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Fond du Lac gets $85,000 Super Bowl grant

Fond du Lac Ojibwe freshman Isabelle Proulx (left) and senior Edward Defoe (right), along with Katie Gokee, health educator with FDL Human Services, and Ferdinand Martineau Jr., FDL Band secretary-treasurer, look at the ceremonial check from the Minnesota Super Bowl Host Committee for a grant to help complete a walking trail, improve a community garden and an outdoor skating rink in Brookston. Jamie Lund/Pine Journal

Although the 52nd Super Bowl will be held Feb. 4 at U.S. Bank Stadium in Minneapolis, the Fond du Lac Band of Lake Superior Chippewa is already benefitting from the big game.

Fond du Lac received an $85,000 grant from the Minnesota Super Bowl Host Committee Tuesday afternoon during an unveiling ceremony in a field near the reservation's Cloquet Community Center on Big Lake Road.

Thanks in part to the donation, the paved walking path along Big Lake Road and past B&B Market will be extended. The path will continue on the same side of the road and end at the community center, encouraging more people to walk or bike, while ensuring safety from the traffic on the busy road.

Dana Nelson, vice president of legacy and community partnerships for the Minnesota Super Bowl Host Committee, addressed the small crowd.

"What we're here to do today, on this gorgeous day, is to present a check as part of our 52 Weeks of Giving," Nelson said. She explained the organization is awarding grants to 52 communities to improve the health and wellness of young people in Minnesota.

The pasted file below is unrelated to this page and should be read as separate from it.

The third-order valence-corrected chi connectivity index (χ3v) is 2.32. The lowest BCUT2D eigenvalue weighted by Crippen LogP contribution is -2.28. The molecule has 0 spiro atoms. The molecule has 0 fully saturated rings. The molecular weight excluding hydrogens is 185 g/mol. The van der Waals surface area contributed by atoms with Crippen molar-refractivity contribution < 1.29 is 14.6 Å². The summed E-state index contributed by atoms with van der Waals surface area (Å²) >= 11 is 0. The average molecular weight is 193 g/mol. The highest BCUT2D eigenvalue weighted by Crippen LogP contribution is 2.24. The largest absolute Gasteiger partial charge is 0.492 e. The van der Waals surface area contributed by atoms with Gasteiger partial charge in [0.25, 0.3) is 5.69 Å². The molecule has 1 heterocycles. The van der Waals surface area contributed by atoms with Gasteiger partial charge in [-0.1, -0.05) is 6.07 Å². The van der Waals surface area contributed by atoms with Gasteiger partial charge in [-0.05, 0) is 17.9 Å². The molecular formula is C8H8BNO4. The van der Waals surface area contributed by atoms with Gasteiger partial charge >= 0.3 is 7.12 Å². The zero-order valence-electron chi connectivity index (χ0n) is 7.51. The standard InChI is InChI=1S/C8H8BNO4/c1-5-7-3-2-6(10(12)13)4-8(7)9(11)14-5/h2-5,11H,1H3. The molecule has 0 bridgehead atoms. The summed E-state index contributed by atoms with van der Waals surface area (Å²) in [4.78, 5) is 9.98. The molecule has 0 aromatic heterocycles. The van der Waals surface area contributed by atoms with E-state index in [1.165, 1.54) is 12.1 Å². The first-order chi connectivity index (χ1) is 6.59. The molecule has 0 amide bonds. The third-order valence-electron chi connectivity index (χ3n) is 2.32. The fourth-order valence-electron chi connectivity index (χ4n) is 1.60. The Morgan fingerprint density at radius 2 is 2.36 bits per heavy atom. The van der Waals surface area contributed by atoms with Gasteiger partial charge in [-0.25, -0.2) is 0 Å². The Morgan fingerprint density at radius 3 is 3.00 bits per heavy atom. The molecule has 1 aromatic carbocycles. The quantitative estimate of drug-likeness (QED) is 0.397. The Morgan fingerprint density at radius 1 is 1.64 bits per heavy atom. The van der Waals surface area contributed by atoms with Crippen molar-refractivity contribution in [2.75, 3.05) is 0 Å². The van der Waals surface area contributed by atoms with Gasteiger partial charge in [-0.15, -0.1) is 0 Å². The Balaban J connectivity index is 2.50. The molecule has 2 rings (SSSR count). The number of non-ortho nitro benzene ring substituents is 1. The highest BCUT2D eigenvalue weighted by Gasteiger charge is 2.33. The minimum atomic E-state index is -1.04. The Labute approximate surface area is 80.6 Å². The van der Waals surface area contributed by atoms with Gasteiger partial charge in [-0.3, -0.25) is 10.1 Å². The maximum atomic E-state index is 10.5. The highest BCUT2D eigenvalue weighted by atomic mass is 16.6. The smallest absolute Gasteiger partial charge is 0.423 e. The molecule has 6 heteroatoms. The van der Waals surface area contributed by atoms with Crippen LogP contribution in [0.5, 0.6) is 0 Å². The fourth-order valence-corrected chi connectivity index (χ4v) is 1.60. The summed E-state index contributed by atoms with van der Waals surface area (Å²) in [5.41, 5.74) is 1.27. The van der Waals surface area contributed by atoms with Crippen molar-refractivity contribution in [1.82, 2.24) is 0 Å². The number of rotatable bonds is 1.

The Shakopee Mdewakanton Sioux Community contributed $300,000 to the 52 Weeks of Giving program. According to their press release, "extreme poverty and the loss of traditional foods have caused many Native Americans to suffer from poor or inadequate diets. Today, Native Americans face the worst health disparities of all other groups of Americans, including some of the highest levels of diabetes and obesity. More than 24 percent of Native American households in the United States live below the federal poverty line — and Native American kids are most at risk because of these alarming statistics."

The bulk of the funds will go to help pay for the walking path extension, which is expected to cost $1.1 million. Funding is provided by Fond du Lac, Bureau of Indian Affairs and the Minnesota Department of Transportation Enhancement Program. The path is a partnership between the Fond du Lac Band and Carlton County.

The 45-day project is tentatively planned to start next spring.

"It will be a 10-foot-wide paved trail and will be one-and-a-half miles long," FDL Planning Director Jason Hollinday said.

He explained there are two versions of the new walking path: a basic with benching and signage, like the current path, or a "Cadillac" version, which would have exercise stations along the pathway. The signage will be in English and Ojibwe.

The grant also will help make improvements at the Fond du Lac Ojibwe school and community garden, which teaches students how to plant indigenous crops.

In addition, to help encourage outdoor activity during the winter, the skating rink at Brookston will be renovated. Free use of ice skates will be available.